In spite of the quaintness of this more-than-a-century-old poem and its unfortunate gender-specific ending, there’s something about that poem that speaks to our common human condition. It encourages us to have the kind of world in which I grew up, the kind that no longer seems to exist, the kind in which shootings like the one in Tucson, now all too common, didn’t happen because individuals were taught to live their lives with integrity. According to Wikipedia, the well-known Indian historian and writer Khushwant Singh has said that Kipling’s poem is “the essence of the message of The Gita in English.” The text to which Singh refers is the ancient Indian scripture, the Bhagavad Gita.

I’d be willing to bet dollars to doughnuts that accused Tucson shooter Jared Loughner has never read much of anything worthwhile, let alone either the poems of Rudyard Kipling or the Bhagavad Gita.

Here’s an old, old joke, one that a man named Donald McGill put on a postcard long ago and sold over 6,000,000 copies:

Boy: “Do you like Kipling?”
Girl: “I don’t know, you naughty boy; I’ve never Kippled.”

I try to have a serious blog, really I do, but it seems it is not to be.


  1. lol
    You are so right.
    People do not read anymore and what they do read is mostly rubbish.
    Reading is important. It's important to feel the pages and to try to understand why a person sat down to write these thoughts down. It's important to learn from the past and these poems and stories tell people what historians don't.Also it gives you quiet personal time, just for you.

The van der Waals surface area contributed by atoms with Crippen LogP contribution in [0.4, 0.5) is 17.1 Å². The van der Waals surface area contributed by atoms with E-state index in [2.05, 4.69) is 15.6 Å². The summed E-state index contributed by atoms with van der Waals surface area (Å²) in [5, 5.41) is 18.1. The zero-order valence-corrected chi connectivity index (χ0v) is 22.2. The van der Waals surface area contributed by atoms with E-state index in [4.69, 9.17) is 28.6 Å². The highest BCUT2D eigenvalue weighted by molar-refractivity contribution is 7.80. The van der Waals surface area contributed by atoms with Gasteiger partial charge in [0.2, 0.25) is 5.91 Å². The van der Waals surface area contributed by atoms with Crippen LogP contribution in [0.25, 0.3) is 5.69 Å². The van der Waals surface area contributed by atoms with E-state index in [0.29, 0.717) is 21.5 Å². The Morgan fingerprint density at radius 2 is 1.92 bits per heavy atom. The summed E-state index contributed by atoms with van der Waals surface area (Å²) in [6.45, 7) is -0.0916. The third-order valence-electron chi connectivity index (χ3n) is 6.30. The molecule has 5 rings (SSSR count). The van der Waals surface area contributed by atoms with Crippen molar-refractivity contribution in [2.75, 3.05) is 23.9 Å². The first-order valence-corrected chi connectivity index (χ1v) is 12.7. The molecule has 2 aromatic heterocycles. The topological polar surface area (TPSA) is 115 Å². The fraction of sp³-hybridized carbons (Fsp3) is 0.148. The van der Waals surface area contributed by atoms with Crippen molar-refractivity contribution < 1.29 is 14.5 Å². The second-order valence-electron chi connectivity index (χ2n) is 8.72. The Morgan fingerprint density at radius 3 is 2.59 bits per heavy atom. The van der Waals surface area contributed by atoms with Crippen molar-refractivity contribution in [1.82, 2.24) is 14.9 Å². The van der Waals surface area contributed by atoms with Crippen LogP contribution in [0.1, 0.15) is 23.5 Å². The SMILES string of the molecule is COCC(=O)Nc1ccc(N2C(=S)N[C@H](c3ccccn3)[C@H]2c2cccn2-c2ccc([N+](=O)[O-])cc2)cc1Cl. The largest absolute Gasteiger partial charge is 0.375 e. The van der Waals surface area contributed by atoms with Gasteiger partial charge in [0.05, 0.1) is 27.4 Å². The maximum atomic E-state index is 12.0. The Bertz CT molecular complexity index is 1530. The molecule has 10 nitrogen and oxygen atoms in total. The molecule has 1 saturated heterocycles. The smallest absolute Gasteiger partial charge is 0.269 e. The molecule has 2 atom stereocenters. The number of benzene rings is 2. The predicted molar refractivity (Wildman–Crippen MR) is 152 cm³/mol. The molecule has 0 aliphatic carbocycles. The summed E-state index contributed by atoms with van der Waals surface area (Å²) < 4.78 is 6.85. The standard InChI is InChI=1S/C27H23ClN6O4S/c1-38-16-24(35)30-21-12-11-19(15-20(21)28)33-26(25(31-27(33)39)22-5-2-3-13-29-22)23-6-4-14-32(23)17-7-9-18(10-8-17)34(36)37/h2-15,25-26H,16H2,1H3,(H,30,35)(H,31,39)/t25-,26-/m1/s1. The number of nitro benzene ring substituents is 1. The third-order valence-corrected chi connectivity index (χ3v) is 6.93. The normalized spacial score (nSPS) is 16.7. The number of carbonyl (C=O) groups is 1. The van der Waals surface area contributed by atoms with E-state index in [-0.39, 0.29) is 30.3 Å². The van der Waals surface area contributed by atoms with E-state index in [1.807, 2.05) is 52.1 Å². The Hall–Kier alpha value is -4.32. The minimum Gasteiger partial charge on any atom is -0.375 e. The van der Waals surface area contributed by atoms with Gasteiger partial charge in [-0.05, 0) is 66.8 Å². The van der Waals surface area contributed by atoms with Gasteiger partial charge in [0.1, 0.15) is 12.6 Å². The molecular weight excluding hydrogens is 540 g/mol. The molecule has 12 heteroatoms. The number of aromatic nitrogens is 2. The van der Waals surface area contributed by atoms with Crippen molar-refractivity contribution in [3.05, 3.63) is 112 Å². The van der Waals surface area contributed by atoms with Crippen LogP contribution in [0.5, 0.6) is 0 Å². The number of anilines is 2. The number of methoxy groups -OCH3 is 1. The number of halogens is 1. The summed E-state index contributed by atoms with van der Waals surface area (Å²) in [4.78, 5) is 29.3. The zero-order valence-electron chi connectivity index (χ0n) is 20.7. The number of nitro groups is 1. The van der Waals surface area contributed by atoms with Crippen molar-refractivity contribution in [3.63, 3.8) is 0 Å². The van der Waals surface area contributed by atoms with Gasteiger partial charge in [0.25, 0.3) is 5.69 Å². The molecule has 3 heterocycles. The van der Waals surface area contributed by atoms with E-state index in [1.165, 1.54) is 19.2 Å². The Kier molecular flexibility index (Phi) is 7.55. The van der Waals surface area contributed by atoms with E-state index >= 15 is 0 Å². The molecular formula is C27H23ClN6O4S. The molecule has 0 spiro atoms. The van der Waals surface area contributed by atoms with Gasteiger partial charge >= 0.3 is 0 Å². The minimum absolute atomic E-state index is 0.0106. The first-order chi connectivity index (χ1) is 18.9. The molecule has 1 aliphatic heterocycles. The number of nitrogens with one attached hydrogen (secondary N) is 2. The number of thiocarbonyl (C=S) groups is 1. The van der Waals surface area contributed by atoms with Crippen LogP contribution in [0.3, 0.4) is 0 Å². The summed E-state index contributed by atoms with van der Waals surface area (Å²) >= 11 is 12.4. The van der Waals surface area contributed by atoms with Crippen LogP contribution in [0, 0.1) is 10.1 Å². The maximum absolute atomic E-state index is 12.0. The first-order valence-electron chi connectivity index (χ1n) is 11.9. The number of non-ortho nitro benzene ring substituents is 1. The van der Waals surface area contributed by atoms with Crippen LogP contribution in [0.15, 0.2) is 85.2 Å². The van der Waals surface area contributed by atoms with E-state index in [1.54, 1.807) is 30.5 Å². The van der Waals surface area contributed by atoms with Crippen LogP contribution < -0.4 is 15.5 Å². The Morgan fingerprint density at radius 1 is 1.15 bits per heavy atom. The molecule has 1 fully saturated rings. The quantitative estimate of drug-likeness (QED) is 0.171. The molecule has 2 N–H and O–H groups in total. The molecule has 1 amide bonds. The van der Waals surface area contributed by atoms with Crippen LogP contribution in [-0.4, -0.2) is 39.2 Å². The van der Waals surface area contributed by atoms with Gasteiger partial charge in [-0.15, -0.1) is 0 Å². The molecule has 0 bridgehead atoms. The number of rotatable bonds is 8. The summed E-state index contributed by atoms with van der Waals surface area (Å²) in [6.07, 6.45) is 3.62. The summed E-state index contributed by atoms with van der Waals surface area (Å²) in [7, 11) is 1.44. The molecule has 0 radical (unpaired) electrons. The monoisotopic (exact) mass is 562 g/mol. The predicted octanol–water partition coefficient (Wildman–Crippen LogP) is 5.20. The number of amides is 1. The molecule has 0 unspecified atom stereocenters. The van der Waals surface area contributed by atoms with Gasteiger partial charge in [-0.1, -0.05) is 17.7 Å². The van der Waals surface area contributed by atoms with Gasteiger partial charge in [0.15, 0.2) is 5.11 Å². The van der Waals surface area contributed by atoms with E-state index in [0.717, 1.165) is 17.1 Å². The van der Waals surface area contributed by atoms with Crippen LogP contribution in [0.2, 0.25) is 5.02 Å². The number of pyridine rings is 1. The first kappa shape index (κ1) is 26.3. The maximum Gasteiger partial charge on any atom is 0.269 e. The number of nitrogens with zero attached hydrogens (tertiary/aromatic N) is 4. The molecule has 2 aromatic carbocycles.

Yup I love reading but now fear for libraries.Everything is going digital.

  2. Tiptoeing in, am I still allowed to comment? Kipling was also a world traveller but the point of my quotation from "Hamlet" at the head of my blog is to say that wisdom comes from within, not from without. There are many fools who have globetrotted and many wise human beings who have simply stayed put and observed and absorbed. In a sense, it doesn't matter how many boxes we tick on the chart of varied experiences, it's how we process our experiences that counts.

  3. Thanks for commenting, Lady's Life and Yorkshire Pudding (and of course you're allowed to comment, YP!).